Should You File an Offer in Compromise on Payroll Taxes


An offer in compromise is a program devised by the Internal Revenue Service to settle tax liabilities for less than what is owed. Usually it’s an individual taxpayer that seeks relief under this program, but sometimes businesses who owe back payroll taxes can also qualify.

But the process to striking a deal is a lot more difficult for business owners.

The reason for this is twofold. First of all, part of a payroll tax liability is a “trust fund” that represents the withholdings from your employees’ paychecks. This fund was never your company’s money to begin with, so not turning it over to the IRS is seen as something close to theft. You promise to pay employees a certain amount then withhold taxes for their benefit.

Those taxes are supposed to be remitted to the government by a certain due date. When they aren’t, the IRS doesn’t look too kindly on it.

Secondly, your business is an ongoing entity. It has good times and bad times. If you can’t pay right now, the IRS would just as soon sit around and wait for the good times to kick in then attempt collection. Or maybe work out a payment plan. So normally, it will not consider an offer in compromise unless the business is closed down.

However, there is a chance you can get an accepted offer while the business is still open depending on how close the liability is ready to be absolved through the statute of limitations.

The statute of limitations for collection of payroll taxes is 10 years. The statute starts running from the time the payroll tax is assessed, which is the date the payroll tax return is filed. If you file late, the statute starts running late. If your business is in the middle of a downturn with no immediate prospects for a reversal and the bell is about to toll on the statute then the IRS may consider a decent offer. But remember, when the IRS evaluates ability to pay, it looks to the owners as well as to the business.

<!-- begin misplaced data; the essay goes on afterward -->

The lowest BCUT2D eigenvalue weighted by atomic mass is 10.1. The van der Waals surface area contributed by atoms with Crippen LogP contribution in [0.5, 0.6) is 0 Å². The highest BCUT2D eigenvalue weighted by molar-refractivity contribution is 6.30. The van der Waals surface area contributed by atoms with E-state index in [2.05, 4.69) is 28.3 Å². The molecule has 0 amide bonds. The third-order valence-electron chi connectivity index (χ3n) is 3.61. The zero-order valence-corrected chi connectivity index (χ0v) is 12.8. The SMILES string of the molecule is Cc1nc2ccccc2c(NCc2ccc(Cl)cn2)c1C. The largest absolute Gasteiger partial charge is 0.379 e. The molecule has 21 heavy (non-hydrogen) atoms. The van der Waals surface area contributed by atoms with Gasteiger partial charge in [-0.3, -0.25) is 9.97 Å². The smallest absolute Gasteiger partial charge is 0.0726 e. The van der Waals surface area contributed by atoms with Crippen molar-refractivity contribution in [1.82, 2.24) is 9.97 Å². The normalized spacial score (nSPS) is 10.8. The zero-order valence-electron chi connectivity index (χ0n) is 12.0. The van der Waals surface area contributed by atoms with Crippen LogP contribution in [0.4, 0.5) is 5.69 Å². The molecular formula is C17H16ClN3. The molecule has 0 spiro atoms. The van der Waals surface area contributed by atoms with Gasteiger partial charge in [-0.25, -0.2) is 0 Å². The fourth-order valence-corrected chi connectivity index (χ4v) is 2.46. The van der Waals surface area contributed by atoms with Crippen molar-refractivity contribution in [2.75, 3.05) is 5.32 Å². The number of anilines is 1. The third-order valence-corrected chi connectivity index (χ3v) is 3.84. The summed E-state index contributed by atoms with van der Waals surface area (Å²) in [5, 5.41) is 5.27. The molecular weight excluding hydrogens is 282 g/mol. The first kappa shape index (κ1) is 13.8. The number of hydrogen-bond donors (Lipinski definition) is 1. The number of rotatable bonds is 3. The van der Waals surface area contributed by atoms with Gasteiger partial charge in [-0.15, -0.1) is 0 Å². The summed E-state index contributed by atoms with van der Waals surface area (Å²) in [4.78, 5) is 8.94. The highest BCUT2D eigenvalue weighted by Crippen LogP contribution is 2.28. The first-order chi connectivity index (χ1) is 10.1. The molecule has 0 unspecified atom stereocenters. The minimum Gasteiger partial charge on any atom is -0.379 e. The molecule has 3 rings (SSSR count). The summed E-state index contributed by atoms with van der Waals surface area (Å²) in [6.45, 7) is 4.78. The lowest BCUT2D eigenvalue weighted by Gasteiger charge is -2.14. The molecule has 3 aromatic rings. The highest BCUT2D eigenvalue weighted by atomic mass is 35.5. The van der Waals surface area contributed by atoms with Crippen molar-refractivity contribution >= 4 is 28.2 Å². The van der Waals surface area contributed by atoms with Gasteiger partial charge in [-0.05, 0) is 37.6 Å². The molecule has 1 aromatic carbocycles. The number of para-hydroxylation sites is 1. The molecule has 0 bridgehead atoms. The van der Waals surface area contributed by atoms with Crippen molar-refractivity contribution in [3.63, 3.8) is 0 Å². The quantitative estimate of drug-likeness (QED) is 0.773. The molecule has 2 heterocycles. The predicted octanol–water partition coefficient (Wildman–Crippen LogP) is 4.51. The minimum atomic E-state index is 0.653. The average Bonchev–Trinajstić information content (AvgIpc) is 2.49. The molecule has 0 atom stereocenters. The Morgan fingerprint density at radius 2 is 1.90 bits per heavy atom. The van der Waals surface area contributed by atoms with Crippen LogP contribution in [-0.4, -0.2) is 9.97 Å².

If you’re beginning to get discouraged about making an offer, know that bankruptcy is not a solution since payroll taxes cannot be discharged through bankruptcy.

The IRS has a set formula to determine how much it will accept in an offer in compromise.

Essentially, the factors are a combination of the equity in assets plus the net disposable monthly income of the business as well as of the owner(s) multiplied by 12 or 24 depending on whether you will pay off immediately or opt for a payment plan.

In order to arrive at a settlement figure, you must complete IRS Form 433-B Collection Information Statement for Businesses for your company and IRS Form 433-A Collection Information Statement for Wage Earners and Self-Employed Individuals. In Section 7, you can calculate the offer amount. But know that what you come up with and what the IRS comes up with can be two different numbers. The IRS uses national standards for various expense categories on the 433-A form and may disallow higher expense amounts listed for housing and utilities, vehicle expense, and household supplies and groceries.

The IRS will consider the value of your retirement plans, accounts receivable, equity in your home and vehicles, value of your business assets: furniture, equipment, and machinery to arrive at an acceptable offer. The figures are arrived at by assigning a “quick sale” value to the assetswhich is discounted from the fair market value.